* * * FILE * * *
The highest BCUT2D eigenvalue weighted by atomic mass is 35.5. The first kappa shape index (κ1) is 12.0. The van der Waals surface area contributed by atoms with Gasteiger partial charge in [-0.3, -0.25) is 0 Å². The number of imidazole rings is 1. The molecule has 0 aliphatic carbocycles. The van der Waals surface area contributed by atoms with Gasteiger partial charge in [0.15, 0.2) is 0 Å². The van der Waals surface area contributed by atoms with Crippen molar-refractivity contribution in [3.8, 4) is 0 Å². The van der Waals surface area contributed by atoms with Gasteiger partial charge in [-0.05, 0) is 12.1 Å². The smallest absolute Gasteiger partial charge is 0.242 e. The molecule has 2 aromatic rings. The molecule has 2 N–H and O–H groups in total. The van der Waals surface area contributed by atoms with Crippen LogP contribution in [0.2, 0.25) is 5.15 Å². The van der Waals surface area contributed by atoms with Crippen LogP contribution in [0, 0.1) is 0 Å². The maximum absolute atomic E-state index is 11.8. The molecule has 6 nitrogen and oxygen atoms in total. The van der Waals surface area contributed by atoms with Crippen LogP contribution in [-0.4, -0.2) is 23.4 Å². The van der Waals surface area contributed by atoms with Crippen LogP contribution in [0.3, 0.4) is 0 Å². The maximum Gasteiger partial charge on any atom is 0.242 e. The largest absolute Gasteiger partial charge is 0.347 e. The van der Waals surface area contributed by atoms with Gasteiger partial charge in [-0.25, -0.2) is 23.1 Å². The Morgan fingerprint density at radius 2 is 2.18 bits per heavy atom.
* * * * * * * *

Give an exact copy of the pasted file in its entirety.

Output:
The highest BCUT2D eigenvalue weighted by atomic mass is 35.5. The first kappa shape index (κ1) is 12.0. The van der Waals surface area contributed by atoms with Gasteiger partial charge in [-0.3, -0.25) is 0 Å². The number of imidazole rings is 1. The molecule has 0 aliphatic carbocycles. The van der Waals surface area contributed by atoms with Gasteiger partial charge in [0.15, 0.2) is 0 Å². The van der Waals surface area contributed by atoms with Crippen molar-refractivity contribution in [3.8, 4) is 0 Å². The van der Waals surface area contributed by atoms with Gasteiger partial charge in [-0.05, 0) is 12.1 Å². The smallest absolute Gasteiger partial charge is 0.242 e. The molecule has 2 aromatic rings. The molecule has 2 N–H and O–H groups in total. The van der Waals surface area contributed by atoms with Crippen LogP contribution in [0.2, 0.25) is 5.15 Å². The van der Waals surface area contributed by atoms with Crippen LogP contribution in [0, 0.1) is 0 Å². The maximum absolute atomic E-state index is 11.8. The molecule has 6 nitrogen and oxygen atoms in total. The van der Waals surface area contributed by atoms with Crippen LogP contribution in [-0.4, -0.2) is 23.4 Å². The van der Waals surface area contributed by atoms with Crippen LogP contribution in [0.3, 0.4) is 0 Å². The maximum Gasteiger partial charge on any atom is 0.242 e. The largest absolute Gasteiger partial charge is 0.347 e. The van der Waals surface area contributed by atoms with Gasteiger partial charge in [-0.25, -0.2) is 23.1 Å². The Morgan fingerprint density at radius 2 is 2.18 bits per heavy atom.